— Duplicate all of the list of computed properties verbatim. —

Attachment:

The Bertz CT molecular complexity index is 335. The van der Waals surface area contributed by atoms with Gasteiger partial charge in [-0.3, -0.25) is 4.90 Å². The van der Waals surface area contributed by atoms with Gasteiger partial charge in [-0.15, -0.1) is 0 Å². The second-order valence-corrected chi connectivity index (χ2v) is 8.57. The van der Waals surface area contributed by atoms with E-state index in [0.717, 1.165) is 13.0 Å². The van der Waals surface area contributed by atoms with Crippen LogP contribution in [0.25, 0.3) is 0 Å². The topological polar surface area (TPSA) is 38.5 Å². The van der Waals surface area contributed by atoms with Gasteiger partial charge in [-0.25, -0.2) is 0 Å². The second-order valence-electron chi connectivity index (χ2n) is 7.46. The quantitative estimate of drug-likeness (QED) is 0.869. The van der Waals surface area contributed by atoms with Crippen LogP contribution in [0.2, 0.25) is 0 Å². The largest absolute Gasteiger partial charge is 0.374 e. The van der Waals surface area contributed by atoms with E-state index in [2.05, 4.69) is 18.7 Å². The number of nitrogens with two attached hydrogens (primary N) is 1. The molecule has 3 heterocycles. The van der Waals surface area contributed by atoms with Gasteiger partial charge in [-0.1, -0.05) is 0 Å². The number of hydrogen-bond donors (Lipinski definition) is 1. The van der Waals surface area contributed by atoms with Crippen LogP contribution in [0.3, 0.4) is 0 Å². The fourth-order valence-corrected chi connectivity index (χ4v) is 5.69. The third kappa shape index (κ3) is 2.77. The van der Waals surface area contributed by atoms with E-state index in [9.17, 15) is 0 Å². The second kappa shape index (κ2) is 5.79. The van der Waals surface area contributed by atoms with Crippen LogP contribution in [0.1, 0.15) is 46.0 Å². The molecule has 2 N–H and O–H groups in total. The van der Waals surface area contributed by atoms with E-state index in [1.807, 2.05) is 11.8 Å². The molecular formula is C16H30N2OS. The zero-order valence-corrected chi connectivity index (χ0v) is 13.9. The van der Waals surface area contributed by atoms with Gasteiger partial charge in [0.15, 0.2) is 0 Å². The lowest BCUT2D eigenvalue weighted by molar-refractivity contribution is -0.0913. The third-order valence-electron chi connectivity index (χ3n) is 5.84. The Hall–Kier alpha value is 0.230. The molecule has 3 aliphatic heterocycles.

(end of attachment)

The Bertz CT molecular complexity index is 335. The van der Waals surface area contributed by atoms with Gasteiger partial charge in [-0.3, -0.25) is 4.90 Å². The van der Waals surface area contributed by atoms with Gasteiger partial charge in [-0.15, -0.1) is 0 Å². The second-order valence-corrected chi connectivity index (χ2v) is 8.57. The van der Waals surface area contributed by atoms with E-state index in [0.717, 1.165) is 13.0 Å². The van der Waals surface area contributed by atoms with Crippen LogP contribution in [0.25, 0.3) is 0 Å². The topological polar surface area (TPSA) is 38.5 Å². The van der Waals surface area contributed by atoms with Gasteiger partial charge in [-0.25, -0.2) is 0 Å². The second-order valence-electron chi connectivity index (χ2n) is 7.46. The quantitative estimate of drug-likeness (QED) is 0.869. The van der Waals surface area contributed by atoms with Crippen LogP contribution in [0.2, 0.25) is 0 Å². The largest absolute Gasteiger partial charge is 0.374 e. The van der Waals surface area contributed by atoms with E-state index in [2.05, 4.69) is 18.7 Å². The number of nitrogens with two attached hydrogens (primary N) is 1. The molecule has 3 heterocycles. The van der Waals surface area contributed by atoms with Gasteiger partial charge in [-0.1, -0.05) is 0 Å². The number of hydrogen-bond donors (Lipinski definition) is 1. The van der Waals surface area contributed by atoms with Crippen LogP contribution in [0.3, 0.4) is 0 Å². The fourth-order valence-corrected chi connectivity index (χ4v) is 5.69. The third kappa shape index (κ3) is 2.77. The van der Waals surface area contributed by atoms with E-state index in [9.17, 15) is 0 Å². The second kappa shape index (κ2) is 5.79. The van der Waals surface area contributed by atoms with Crippen LogP contribution in [0.1, 0.15) is 46.0 Å². The molecule has 2 N–H and O–H groups in total. The van der Waals surface area contributed by atoms with E-state index in [1.807, 2.05) is 11.8 Å². The molecular formula is C16H30N2OS. The zero-order valence-corrected chi connectivity index (χ0v) is 13.9. The van der Waals surface area contributed by atoms with Gasteiger partial charge in [0.15, 0.2) is 0 Å². The lowest BCUT2D eigenvalue weighted by molar-refractivity contribution is -0.0913. The third-order valence-electron chi connectivity index (χ3n) is 5.84. The Hall–Kier alpha value is 0.230. The molecule has 3 aliphatic heterocycles.